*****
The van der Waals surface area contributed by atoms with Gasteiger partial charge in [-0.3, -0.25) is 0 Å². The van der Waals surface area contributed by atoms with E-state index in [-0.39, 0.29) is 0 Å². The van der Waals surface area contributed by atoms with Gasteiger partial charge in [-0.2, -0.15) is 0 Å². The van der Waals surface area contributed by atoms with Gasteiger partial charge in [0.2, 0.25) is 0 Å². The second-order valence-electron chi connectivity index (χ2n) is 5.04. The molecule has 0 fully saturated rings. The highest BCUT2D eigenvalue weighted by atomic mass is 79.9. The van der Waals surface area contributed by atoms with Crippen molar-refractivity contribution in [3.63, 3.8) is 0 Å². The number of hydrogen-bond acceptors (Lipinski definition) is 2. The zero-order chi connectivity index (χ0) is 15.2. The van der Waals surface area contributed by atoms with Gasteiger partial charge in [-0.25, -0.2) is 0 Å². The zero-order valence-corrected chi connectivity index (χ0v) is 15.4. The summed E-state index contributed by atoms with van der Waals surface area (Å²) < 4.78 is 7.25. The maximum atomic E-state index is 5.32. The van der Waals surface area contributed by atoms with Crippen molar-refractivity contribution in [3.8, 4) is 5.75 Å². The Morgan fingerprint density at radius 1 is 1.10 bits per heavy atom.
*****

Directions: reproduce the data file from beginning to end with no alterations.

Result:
The van der Waals surface area contributed by atoms with Gasteiger partial charge in [-0.3, -0.25) is 0 Å². The van der Waals surface area contributed by atoms with E-state index in [-0.39, 0.29) is 0 Å². The van der Waals surface area contributed by atoms with Gasteiger partial charge in [-0.2, -0.15) is 0 Å². The van der Waals surface area contributed by atoms with Gasteiger partial charge in [0.2, 0.25) is 0 Å². The second-order valence-electron chi connectivity index (χ2n) is 5.04. The molecule has 0 fully saturated rings. The highest BCUT2D eigenvalue weighted by atomic mass is 79.9. The van der Waals surface area contributed by atoms with Crippen molar-refractivity contribution in [3.63, 3.8) is 0 Å². The number of hydrogen-bond acceptors (Lipinski definition) is 2. The zero-order chi connectivity index (χ0) is 15.2. The van der Waals surface area contributed by atoms with Gasteiger partial charge in [-0.25, -0.2) is 0 Å². The zero-order valence-corrected chi connectivity index (χ0v) is 15.4. The summed E-state index contributed by atoms with van der Waals surface area (Å²) < 4.78 is 7.25. The maximum atomic E-state index is 5.32. The van der Waals surface area contributed by atoms with Crippen molar-refractivity contribution in [3.8, 4) is 5.75 Å². The Morgan fingerprint density at radius 1 is 1.10 bits per heavy atom.